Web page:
New data on Friday gave the first concrete indication of how severely European carmakers were hit by coronavirus lockdowns, and it was every bit as bad as feared.
New car registrations in the European Union fell 55 percent last month compared with a year earlier, the European Automobile Manufacturers Association said, as dealers closed their doors and buyers were stuck in their homes. Owners registered 570,000 new cars during the month, down from 1.3 million in March 2019.
Sales all but evaporated in Italy, the European country that went into lockdown the earliest, falling 85 percent. Spain and France also suffered declines of around 70 percent.
Carmakers that depend on southern Europe for sales also suffered the most. Fiat Chrysler sales plummeted 77 percent. PSA, whose brands include Peugeot, Citroën and Opel, suffered a 68 percent plunge in sales.
German carmakers BMW, Daimler and Volkswagen fared marginally better, with declines of less than 50 percent.
Catch up: Here’s what else is happening.
Boeing will resume operations on Monday in the Philadelphia area, where it produces military aircraft such as the H-47 Chinook and V-22 Osprey. The work had been suspended for two weeks on April 3. On Thursday, Boeing said it planned to bring back 27,000 workers next week to facilities in Washington State to work on commercial aircraft production.
Walmart said that it had hired 150,000 workers since March 19, and it pledged to hire 50,000 more. The retailer said it had received more than a million applications since its initial hiring announcement. The new workers will be hired on a temporary basis, it said, adding that many had been furloughed from other companies and were looking to bridge the gap until they returned to their original jobs.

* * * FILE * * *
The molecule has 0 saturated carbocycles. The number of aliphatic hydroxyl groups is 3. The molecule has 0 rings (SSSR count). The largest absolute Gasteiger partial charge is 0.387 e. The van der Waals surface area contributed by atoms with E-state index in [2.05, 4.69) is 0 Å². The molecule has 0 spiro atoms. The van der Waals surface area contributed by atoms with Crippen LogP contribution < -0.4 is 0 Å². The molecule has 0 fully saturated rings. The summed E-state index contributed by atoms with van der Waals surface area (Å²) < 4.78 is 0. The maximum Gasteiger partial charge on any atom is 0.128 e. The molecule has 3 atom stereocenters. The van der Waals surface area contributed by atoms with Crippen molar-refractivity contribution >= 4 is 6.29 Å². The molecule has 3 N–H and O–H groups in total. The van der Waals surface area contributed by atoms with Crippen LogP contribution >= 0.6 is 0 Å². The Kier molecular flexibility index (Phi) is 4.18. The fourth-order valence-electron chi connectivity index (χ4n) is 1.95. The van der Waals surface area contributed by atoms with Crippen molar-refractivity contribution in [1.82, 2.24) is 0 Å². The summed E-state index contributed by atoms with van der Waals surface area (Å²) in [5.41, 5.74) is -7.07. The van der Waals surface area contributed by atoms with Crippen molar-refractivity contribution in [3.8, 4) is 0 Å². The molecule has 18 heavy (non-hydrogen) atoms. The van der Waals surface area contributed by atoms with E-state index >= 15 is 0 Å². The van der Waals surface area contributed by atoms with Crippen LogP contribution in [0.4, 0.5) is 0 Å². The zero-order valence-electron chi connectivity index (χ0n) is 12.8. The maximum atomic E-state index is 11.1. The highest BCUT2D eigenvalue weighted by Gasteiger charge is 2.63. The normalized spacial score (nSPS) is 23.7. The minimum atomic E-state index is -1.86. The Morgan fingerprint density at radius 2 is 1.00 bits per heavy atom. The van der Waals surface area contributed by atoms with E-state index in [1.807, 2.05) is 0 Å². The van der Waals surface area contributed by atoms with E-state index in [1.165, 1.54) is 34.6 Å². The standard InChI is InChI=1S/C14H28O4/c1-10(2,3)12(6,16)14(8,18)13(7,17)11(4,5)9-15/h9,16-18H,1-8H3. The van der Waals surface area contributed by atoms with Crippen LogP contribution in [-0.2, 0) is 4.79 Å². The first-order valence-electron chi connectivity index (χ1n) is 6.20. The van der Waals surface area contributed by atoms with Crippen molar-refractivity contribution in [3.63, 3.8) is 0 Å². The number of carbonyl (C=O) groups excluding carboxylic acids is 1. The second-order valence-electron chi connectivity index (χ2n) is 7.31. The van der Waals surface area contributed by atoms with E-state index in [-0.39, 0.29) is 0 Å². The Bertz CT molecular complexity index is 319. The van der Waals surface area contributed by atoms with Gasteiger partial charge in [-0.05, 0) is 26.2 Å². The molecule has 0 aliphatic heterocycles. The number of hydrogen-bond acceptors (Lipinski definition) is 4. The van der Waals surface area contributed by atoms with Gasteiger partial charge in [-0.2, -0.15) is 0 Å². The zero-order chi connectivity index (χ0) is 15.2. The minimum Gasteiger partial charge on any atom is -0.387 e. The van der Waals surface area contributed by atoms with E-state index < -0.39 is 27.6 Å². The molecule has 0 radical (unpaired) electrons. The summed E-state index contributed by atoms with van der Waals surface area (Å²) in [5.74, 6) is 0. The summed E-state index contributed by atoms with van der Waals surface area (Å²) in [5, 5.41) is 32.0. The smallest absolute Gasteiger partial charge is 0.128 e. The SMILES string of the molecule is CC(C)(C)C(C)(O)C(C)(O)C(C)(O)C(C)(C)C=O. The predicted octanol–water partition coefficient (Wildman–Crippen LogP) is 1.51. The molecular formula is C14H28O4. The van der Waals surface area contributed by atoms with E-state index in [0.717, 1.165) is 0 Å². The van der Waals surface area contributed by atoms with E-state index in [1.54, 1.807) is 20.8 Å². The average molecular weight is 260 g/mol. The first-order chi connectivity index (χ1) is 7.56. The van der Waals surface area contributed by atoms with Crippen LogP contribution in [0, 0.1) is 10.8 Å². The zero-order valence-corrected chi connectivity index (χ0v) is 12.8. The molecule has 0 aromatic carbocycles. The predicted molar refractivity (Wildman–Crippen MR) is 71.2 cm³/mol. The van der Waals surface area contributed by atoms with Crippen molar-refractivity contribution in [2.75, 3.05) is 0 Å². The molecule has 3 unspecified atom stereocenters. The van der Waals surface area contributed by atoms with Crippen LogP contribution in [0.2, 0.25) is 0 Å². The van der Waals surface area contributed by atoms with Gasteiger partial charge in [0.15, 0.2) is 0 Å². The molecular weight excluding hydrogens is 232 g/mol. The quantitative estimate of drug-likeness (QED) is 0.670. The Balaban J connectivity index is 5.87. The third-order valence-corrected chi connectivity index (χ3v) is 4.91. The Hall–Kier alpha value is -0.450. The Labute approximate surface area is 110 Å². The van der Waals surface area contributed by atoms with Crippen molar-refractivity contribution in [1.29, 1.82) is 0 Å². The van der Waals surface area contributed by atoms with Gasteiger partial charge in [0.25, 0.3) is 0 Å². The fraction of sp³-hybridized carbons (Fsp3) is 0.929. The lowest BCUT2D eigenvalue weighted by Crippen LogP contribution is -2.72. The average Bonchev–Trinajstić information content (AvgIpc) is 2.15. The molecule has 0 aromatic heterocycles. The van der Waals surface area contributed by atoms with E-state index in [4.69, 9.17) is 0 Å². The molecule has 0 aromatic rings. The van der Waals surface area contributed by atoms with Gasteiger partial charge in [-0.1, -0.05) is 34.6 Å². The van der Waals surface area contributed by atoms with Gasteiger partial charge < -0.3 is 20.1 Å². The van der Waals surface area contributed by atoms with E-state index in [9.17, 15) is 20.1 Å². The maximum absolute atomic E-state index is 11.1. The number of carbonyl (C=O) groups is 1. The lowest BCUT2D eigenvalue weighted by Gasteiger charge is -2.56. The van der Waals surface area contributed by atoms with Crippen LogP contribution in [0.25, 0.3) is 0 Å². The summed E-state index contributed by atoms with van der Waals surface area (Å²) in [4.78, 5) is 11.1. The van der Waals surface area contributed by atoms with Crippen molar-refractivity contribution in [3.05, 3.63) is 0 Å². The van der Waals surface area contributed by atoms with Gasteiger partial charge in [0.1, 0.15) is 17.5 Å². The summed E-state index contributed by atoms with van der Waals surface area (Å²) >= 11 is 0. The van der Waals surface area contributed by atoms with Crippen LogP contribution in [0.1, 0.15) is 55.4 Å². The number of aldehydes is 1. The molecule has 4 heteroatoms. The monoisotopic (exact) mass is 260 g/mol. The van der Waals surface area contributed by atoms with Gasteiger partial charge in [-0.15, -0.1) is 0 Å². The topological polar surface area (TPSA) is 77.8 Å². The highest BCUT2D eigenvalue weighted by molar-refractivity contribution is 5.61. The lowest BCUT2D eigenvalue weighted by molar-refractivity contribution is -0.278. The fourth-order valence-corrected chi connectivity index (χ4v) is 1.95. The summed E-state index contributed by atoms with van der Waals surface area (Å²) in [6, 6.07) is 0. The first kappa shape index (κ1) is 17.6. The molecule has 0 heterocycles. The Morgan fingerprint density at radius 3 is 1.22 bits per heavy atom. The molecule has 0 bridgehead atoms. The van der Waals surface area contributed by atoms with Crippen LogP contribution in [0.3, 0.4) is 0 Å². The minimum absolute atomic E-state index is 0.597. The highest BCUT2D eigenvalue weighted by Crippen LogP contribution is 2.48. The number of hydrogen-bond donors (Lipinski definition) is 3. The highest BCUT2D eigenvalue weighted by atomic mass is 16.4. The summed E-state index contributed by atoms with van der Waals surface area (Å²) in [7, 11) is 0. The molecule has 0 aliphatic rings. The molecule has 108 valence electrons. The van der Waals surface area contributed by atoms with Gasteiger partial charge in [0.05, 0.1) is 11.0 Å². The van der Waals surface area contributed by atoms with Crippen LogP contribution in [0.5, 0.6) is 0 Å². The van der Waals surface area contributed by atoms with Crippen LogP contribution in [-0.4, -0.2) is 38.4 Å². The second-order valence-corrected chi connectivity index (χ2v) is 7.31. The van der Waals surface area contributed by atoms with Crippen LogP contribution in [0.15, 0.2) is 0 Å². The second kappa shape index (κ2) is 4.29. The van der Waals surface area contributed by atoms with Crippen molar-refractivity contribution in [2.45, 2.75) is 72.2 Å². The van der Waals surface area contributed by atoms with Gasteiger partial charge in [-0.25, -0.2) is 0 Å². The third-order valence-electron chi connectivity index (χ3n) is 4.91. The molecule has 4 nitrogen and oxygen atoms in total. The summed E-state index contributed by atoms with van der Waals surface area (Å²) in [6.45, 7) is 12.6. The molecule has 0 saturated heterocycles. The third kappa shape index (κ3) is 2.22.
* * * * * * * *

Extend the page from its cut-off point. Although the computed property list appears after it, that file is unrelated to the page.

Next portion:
The organizers behind San Diego Comic Con, the annual pop culture celebration, announced on Friday that the event was canceled, the first time in its 50-year history. Fans who purchased badges can request a refund or transfer their badges to next year’s event.
Ford Motor said it expected to report a $2 billion loss for the first quarter, on revenue of $34 billion. The announcement came in a regulatory filing ahead of a full quarterly report on April 28. The automaker said earlier this week that its first-quarter wholesale volume was down 21 percent from a year earlier, mainly because of the outbreak’s impact on production and demand. It said last month that it was suspending its dividend and any share buybacks.
General Electric’s aviation leasing division said it was canceling 69 orders for Boeing’s troubled 737 Max jet, which has been grounded for over a year after two fatal crashes. Boeing received 150 Max order cancellations last month. In the first quarter, it took in four times as many order cancellations as new orders.
Procter & Gamble, the consumer products giant, reported a big jump in sales for the quarter as consumers stocked up on paper towels, toilet paper and diapers. P&G reported that organic net sales rose five percent to $17.2 billion. The company said increased shipments in North America and some parts of Europe offset declines in some Asian markets.
The coronavirus outbreak has brought China’s extraordinary, nearly half-century-long run of growth to an end. The country’s National Bureau of Statistics said on Friday that the economic output shrank 6.8 percent from January through March compared to the same period last year. It’s the first economic shrinkage acknowledged in official statistics since 1976, when the country was in the final days of the Cultural Revolution.
Reporting was contributed by Daisuke Wakabayashi, Davey Alba, Gina Kolata, Jack Ewing, Abdi Latif Dahir, Simon Marks, Karen Weise, Julie Creswell, Marc Tracy, Elaine Yu, Kevin McKenna, Nelson D. Schwartz, Kate Conger, Katie Thomas, Erin Griffith, Emily Flitter, Alan Rappeport, Brooks Barnes, Keith Bradsher, Amie Tsang, Geneva Abdul, Niraj Chokshi, Vindu Goel, Carlos Tejada and Mike Ives. Yiwei Wang and Coral Yang contributed research.